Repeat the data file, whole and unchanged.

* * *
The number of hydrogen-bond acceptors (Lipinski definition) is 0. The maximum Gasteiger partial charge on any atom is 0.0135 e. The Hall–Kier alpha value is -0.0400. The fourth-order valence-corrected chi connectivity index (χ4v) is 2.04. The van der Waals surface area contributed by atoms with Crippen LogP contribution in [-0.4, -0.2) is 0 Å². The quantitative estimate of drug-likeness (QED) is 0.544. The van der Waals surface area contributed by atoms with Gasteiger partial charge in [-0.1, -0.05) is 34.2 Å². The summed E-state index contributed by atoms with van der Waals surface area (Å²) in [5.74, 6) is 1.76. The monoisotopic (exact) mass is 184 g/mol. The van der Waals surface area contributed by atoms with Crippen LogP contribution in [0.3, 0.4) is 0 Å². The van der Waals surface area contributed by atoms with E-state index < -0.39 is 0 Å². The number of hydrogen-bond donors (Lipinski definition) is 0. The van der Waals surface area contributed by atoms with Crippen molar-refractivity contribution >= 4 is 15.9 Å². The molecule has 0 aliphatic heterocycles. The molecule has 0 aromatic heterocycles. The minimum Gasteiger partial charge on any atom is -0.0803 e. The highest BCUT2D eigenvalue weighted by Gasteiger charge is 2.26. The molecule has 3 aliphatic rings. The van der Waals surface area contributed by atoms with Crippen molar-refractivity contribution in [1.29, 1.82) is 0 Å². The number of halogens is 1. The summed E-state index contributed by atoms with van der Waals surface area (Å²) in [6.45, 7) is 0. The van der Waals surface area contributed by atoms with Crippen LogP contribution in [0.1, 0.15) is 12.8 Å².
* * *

The number of hydrogen-bond acceptors (Lipinski definition) is 0. The maximum Gasteiger partial charge on any atom is 0.0135 e. The Hall–Kier alpha value is -0.0400. The fourth-order valence-corrected chi connectivity index (χ4v) is 2.04. The van der Waals surface area contributed by atoms with Crippen LogP contribution in [-0.4, -0.2) is 0 Å². The quantitative estimate of drug-likeness (QED) is 0.544. The van der Waals surface area contributed by atoms with Gasteiger partial charge in [-0.1, -0.05) is 34.2 Å². The summed E-state index contributed by atoms with van der Waals surface area (Å²) in [5.74, 6) is 1.76. The monoisotopic (exact) mass is 184 g/mol. The van der Waals surface area contributed by atoms with Crippen LogP contribution in [0.3, 0.4) is 0 Å². The van der Waals surface area contributed by atoms with E-state index < -0.39 is 0 Å². The number of hydrogen-bond donors (Lipinski definition) is 0. The van der Waals surface area contributed by atoms with Crippen molar-refractivity contribution >= 4 is 15.9 Å². The molecule has 0 aliphatic heterocycles. The molecule has 0 aromatic heterocycles. The minimum Gasteiger partial charge on any atom is -0.0803 e. The highest BCUT2D eigenvalue weighted by Gasteiger charge is 2.26. The molecule has 3 aliphatic rings. The van der Waals surface area contributed by atoms with Crippen molar-refractivity contribution in [1.29, 1.82) is 0 Å². The number of halogens is 1. The summed E-state index contributed by atoms with van der Waals surface area (Å²) in [6.45, 7) is 0. The van der Waals surface area contributed by atoms with Crippen LogP contribution in [0.1, 0.15) is 12.8 Å².